In basketball, to “post up” is to establish your position at an area near the basket.
A few years ago, my (adult) daughter and I decided to spend a mother/daughter weekend in San Francisco. We chose a small hotel in the heart of Union Square, a place where, it seemed, all of the people were. It was early December, chilly and damp, and so festive with the sparkling holiday lights and overly-decorated trees and roaming carolers and huge crowds of shoppers loaded down with Christmas gifts. I remember a female opera singer who stunned the sidewalk still and quiet with her a cappella of Little Drummer Boy. On our first evening, we went to a tiny Irish bar right behind our hotel for a drink before finding dinner. We sat at the bar. We’d had a great day. We hadn’t been there long when a tall man in a t-shirt and jeans cozied up behind and between us to order a drink. He squeezed between and said hello to us. We ignored him and kept face-forward, and also kept up our conversation. He said hello again. And again. My daughter finally turned and said politely, “I’m sorry, excuse us, but I’m trying to talk to my mom.” He waited a few seconds and then put his hand on my daughter’s arm, wrapping his long fingers around her forearm. She instantly shook herself free and hauled around and said, “Don’t fucking touch me!” He snickered, stood there a little longer to hold his ground, and finally moved on.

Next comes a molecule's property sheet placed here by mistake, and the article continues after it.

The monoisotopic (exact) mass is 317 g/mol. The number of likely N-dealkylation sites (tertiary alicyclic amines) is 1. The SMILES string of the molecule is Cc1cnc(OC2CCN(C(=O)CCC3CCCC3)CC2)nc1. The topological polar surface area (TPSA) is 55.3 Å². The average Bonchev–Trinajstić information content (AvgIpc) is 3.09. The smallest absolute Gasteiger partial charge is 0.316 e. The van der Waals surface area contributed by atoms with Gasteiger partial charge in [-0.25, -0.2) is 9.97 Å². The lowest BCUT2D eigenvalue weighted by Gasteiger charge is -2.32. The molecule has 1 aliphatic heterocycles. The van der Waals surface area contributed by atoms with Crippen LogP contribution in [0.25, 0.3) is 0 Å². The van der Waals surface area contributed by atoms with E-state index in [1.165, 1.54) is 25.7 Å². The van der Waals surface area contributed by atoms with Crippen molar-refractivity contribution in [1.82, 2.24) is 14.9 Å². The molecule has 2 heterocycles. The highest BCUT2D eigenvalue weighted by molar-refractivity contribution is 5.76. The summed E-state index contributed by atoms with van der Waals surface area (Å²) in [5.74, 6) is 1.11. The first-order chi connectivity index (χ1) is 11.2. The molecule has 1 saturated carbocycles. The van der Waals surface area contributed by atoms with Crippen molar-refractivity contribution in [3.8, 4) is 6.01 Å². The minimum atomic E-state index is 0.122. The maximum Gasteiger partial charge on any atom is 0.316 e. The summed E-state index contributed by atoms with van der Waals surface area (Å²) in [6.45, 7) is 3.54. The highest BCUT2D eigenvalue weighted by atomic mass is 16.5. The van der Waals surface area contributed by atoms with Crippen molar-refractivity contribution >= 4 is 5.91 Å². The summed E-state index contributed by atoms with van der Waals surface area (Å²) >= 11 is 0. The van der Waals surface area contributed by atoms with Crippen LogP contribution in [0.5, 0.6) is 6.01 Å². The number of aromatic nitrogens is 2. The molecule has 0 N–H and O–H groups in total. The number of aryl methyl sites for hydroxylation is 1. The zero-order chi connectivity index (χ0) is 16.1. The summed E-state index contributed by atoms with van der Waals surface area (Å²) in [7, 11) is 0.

There was a thick crowd at the bar. Two busy bartenders. Everyone, including my daughter and me, pretended like nothing had happened.
Today I saw this short video at Slate.com of a woman walking through New York City. The video itself is less than 2 minutes long, and yet that was more than enough for me to get it, for me to understand how crowded and harassed and even fearful this woman would be.
The woman never, never once, engages with the men. And yet they feel perfectly fine getting in her space, talking to her, hitting on her, asking why oh why she won’t answer them, won’t engage because, after all, hey, they’re just giving her a compliment by “noticing her” and shouldn’t she be thankful?
Even though her posture remains neutral, a few of them get angry and get closer. She claims her space, small as it is walking down the sidewalk. She is posting up, establishing her position in the world. But no matter. The men are relentless, and even affronted by her lack of attention to them.
I am thinking now of that mother/daughter weekend in the city. We were just 2 women wanting to spend time together. We were covered up and dressed in winter clothes (not that that should matter, but we’ve all heard, over and over, how much it matters); we kept to ourselves; we were exhausted; we were not looking for attention. And yet.
How many times does this happen over and over again, and we keep quiet about it?
To post up is to establish your position, to say, “I am here.”